For most professionals Custom bike manufacturers, working to a standard in short is the norm. So any chance to have carte blanche The project is appreciated. This muscular Ducati cafe racer by Kris Reniers is one such machine—that’s why it features his favorites rolled into one.
Kris is the one behind Deep Creek Cycleworks, based in the Belgian town of Diepenbeek. He is an experienced endurance racer who enjoys customizing Ducatis and is fitted with a specific metallic blue paint color. That’s why he just built his third race-inspired Ducati in this colorway and named it ‘Green Machine 3.0’.
The commission came from a friend, with a 1998 Ducati ST4 selected as a sponsor. The ST4 is one of those rare classic Ducatis that is more about practicality than excitement — but it has a good skeleton. Tucked inside its trellis frame is the same 90-degree V-twin engine as the Ducati 916, producing 105 hp.
Kris got his inspiration for the project from a Holographic Hammer illustration he came across. “I wanted a rough look for this bike,” he explains. “A bit heavy on the nose. With the headlights as low as possible, and the sportier and improved front suspension, I knew I could get that look. “
To achieve this, Kris started by grafting the front end from the Ducati Streetfighter 848 onto the older ST4. The upgrade includes Streetfighter radial Brembo brake calipers – but not its wheels. Instead, a spacer and bushing have been machined to fit Alpina wheels, which were designed for the Ducati Paul Smart 1000 LE.
The burly upside down forks were added for more than just their looks; Kris is a great racer, so performance is another important factor. Finally, the rear is now powered for a new Wilbers shock.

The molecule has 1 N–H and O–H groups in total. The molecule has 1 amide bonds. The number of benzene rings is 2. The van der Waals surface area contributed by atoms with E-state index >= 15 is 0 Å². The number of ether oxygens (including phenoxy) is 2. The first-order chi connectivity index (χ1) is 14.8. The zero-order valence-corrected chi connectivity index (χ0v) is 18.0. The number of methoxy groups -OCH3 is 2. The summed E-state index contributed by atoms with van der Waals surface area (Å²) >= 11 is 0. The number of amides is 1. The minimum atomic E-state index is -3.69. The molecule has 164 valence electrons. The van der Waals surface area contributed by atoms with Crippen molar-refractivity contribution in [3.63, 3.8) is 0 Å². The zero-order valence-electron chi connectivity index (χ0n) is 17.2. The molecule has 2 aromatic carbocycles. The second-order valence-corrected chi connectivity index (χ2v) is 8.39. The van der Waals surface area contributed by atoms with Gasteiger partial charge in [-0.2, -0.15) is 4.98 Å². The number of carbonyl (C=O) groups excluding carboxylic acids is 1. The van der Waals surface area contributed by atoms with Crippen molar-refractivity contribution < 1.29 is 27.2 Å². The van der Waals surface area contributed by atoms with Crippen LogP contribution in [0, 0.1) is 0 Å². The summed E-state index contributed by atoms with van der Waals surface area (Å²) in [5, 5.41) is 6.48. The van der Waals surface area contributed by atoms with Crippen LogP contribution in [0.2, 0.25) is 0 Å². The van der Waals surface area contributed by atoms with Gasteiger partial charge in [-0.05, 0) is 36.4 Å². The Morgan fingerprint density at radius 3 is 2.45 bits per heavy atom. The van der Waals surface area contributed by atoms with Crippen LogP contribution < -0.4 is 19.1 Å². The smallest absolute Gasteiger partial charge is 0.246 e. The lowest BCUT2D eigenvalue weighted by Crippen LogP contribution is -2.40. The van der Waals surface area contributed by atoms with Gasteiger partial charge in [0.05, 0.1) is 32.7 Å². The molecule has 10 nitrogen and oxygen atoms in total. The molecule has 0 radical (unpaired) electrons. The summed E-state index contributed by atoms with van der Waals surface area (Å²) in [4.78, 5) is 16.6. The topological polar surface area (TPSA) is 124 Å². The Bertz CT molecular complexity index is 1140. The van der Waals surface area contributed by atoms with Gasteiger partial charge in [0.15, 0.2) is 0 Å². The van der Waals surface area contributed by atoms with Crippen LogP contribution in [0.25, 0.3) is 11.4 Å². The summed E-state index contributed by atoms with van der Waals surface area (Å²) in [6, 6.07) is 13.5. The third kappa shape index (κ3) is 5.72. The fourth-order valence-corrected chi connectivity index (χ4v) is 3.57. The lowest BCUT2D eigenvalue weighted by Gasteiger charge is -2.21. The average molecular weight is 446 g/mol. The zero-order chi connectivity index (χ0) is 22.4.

The biggest magic trick here, is how Kris has massaged the ST4 to the point where it almost looks like a Monster now. Remarkably, he did it without throwing away the OEM gas tank.
“Pumping the fuel tank is not an easy job, because all the electrical equipment needs to be out of sight — and the perfect spot is under the tank,” he says. It’s a bit of a Frankenstein tank, re-welded using the original as a donor, cut and reshaped. Sitting at the top is an endurance-style woman – another nod to Kris’ love for the track.
More heavy lifting followed, where Kris broke the rear half of the frame. He then created a new trellis subframe, which now snaps to the mounting points on the main frame. The seats are small and a bit trashy – a deliberate move to keep things from looking rough and push the visual weight forward.
The rear of the car is neatly finished with small LED taillights from Wünderlich and a water spoiler to keep the engine running smoothly. There’s a discreet handmade tray under the saddle that holds a few Ducati essentials.
At the front, a handcrafted cowboy sits atop Koso’s low-lit LED headlights. Extremely compact, clip-on cockpit with LSL grips, basic switches and a digital Motogadget Motoscope Pro dash.
Below is a new Valtermoto rear gripper, designed for the Suzuki GSX-R750. “We raced the GSX-R in the classic endurance scene, and I knew those would look great on this build,” explains Kris.
The final piece of the puzzle is the asymmetrical exhaust system, which ends with Tyga’s twin silencers. Kris said: “Cutting the cake is a small part of it for me. “I’m not familiar with soldering them, and that part could have been done better by a professional. But no one is perfect – and this bike is no exception. “
We appreciate modesty, but honestly, this Ducati’s stance and proportions are so good, we can forgive a few faulty welds. That gorgeous green doesn’t hurt either.
Kris told us: “Metallic green is a color that Ford America used day by day. “It has a layer of golden scales that sparkle when the sun hits it. It’s become a bit of a trademark for me. “
Complementing the green base are yellow and white accents, and textured cognac leather seats, upholstered by Atelier Lepez. “We used that leather for a bit of a racer’s vintage look, reminiscent of the racer’s green Moto Guzzi V8 of the ’50s.”
This ST4 is also not without performances. As soon as Kris gets the chance, he plans to put it on the track — with his friend’s permission, of course.
“When I look at this bike, I think about how much I would love to ride it,” he said. “And when I had that thought, I knew I was on the right track. I promised my friend we would take it to the circuit at Circuit de Spa-Francorchamps and let it rip. Raidillon! “